Back Home by Chris Hardie
One attribute of nearly all farmers is their innate ability to fix things. It’s ingrained into farmers as much as the dirt that runs through their veins.
There’s a drawer in the old machine shed that’s full of operating and repair manuals for various pieces of farm equipment from years gone by. Breakdowns — particularly at the most untimely moments — were and are a part of farming.
Armed with an assortment of tools and timely curse words, I would remove the broken part, pick up the new part and replace it. Sometimes I was back in business a few hours later with only a little skin lost on my knuckles from slipped wrenches.
Big repairs required a call to a mechanic or the broken-down implement needed to be hauled to the dealer. But that was always the last resort; being handy with my own repairs helped keep costs in line.
But today the ability of the jack-of-all-trade repair prowess on the farm is under threat. When a new piece of farm equipment breaks down, major implement dealers have been requiring customers to call a dealership to send a service truck to the farm to identify the problem. The repair may even require a special tool only used by the dealerships.
The service call may not be available right away. It can cost $150 per hour, costing farmers both time and money. And when crops are ready to be harvested, time is money on the farm.
That has resulted in “Right to Repair” legislation being introduced in many agricultural states. Recently the Farm Bureau at its national convention — as reported by the (Minneapolis) Star Tribune — voted to support a policy for either comprehensive legislation or a written agreement that would give farmers and independent technicians access to the same diagnostic tools as implement dealers.
The Association of Equipment Manufacturers has opposed legislation. It states that giving customers too much access to tools could result in tampering, voided warranties or even the loss of intellectual property. But a spokesman said they are willing to work with farmers to give them access to manuals and tools “for purchase, lease or subscription,” the Star Tribune reported.
When I was younger our ability to repair was limited only by our knowledge and ability. Some equipment seemed to be cursed. I remember when Dad bought a used eight-row corn planter — tiny by today’s standards but big back in the 1970s. It would magically breakdown while it was parked in the shed during the winter.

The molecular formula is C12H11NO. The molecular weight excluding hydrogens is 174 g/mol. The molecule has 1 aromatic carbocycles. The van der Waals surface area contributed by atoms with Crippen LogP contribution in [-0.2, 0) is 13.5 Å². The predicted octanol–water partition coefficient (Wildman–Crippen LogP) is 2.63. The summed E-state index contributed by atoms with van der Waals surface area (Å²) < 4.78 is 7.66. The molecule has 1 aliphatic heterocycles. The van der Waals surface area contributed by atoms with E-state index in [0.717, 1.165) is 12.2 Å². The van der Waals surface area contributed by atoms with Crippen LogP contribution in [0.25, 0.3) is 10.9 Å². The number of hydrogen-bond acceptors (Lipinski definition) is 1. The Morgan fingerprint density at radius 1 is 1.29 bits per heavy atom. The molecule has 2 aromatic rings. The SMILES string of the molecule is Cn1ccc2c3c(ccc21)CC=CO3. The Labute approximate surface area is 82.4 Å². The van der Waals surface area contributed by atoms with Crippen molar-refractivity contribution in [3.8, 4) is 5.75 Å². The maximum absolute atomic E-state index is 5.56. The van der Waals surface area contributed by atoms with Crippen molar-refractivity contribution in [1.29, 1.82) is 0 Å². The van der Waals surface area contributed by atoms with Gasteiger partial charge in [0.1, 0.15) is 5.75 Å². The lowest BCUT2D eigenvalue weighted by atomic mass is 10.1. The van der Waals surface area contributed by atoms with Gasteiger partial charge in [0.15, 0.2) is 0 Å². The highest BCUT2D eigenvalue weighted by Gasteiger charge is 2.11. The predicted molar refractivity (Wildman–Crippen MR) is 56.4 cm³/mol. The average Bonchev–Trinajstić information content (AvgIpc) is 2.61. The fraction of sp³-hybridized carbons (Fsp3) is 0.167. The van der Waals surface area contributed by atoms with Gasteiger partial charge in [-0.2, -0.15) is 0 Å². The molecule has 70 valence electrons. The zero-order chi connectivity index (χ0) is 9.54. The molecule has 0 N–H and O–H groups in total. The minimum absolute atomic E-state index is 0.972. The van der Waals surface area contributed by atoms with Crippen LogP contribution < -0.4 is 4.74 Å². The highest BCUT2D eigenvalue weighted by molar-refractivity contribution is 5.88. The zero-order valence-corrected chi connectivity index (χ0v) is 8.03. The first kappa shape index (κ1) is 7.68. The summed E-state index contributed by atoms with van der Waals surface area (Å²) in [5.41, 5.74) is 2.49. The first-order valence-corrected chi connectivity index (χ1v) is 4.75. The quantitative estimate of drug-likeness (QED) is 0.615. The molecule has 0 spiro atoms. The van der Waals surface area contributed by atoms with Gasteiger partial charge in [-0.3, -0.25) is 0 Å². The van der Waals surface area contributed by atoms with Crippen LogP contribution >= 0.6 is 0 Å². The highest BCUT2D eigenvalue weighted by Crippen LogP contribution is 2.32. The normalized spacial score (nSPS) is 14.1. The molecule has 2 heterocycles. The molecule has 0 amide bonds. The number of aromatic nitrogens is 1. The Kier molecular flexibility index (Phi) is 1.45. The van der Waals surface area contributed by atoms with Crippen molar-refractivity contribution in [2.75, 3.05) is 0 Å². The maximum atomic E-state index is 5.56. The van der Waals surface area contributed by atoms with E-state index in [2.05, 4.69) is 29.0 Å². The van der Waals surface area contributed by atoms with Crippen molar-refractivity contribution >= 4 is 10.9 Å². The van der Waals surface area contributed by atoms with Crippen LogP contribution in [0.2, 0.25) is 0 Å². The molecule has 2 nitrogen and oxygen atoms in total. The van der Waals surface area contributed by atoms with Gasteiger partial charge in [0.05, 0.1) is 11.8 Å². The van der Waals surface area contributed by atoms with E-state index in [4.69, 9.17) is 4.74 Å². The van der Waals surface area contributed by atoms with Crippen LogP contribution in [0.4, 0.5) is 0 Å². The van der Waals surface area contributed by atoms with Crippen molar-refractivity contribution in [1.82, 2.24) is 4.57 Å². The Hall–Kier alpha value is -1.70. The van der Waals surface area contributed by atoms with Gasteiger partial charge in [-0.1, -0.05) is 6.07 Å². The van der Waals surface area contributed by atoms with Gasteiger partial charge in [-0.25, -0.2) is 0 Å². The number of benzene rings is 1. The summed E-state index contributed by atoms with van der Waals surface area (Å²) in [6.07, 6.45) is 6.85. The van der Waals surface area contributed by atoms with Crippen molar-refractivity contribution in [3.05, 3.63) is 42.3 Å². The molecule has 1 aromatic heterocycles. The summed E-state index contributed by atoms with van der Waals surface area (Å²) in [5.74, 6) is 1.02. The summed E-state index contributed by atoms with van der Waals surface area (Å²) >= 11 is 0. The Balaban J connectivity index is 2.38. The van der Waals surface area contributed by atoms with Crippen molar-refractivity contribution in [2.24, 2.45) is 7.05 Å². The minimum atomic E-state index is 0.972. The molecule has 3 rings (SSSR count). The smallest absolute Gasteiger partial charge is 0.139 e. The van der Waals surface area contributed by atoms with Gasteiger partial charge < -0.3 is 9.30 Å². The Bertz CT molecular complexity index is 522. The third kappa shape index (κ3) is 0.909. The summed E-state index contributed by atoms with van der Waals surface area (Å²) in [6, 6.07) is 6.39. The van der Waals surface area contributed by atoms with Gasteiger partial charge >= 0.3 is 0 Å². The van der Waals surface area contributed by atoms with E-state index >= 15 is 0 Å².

The planter was working fine when we put it away at the end of the planting season. But when it was pulled out for use the following spring, it would need to be fixed. We did all the preventative maintenance — even removing each auger from the fertilizer boxes to coat them with waste oil to prevent corrosion.
Other equipment like the Ford 640 tractor required little maintenance. Every spring there would be the day when we needed the 640. It was usually parked where it was last operated the winter before. We’d check the six-volt battery, the oil and the radiator. Sometimes we’d need to evict a family of mice that decided to move under the engine cowling for the winter.
The battery would be dead, but we’d either pull it or roll it down the hill. We’d pop the clutch in third gear and the tractor would fire, ready for another season of work.
Today, interest and demand has increased for older tractors — not as old and small as the 30-horsepower 640, but the larger tractor models from the 1970s and 1980s. One can spend $15,000 to $25,000 for an older tractor that still does the job — and can still be fixed without expensive diagnostics. Or one can spend $150,000 or more — and deal with expensive repairs.
Farmers will always find a workaround — and older tractors can even be retrofitted with satellite technology used now.
Implement dealers, which have disappeared across the rural landscape along with many farmers, also need to make a living. But imposing expensive repairs on their dwindling customer base doesn’t seem like the answer. There should be a compromise of sorts similar to what has been reached with automakers and independent mechanics.
Leaving farmers without the ability to fix their own equipment seems anti-American.
Chris Hardie spent more than 30 years as a reporter, editor and publisher. He was nominated for a Pulitzer Prize and won dozens of state and national journalism awards. He is a former president of the Wisconsin Newspaper Association. Contact him at firstname.lastname@example.org.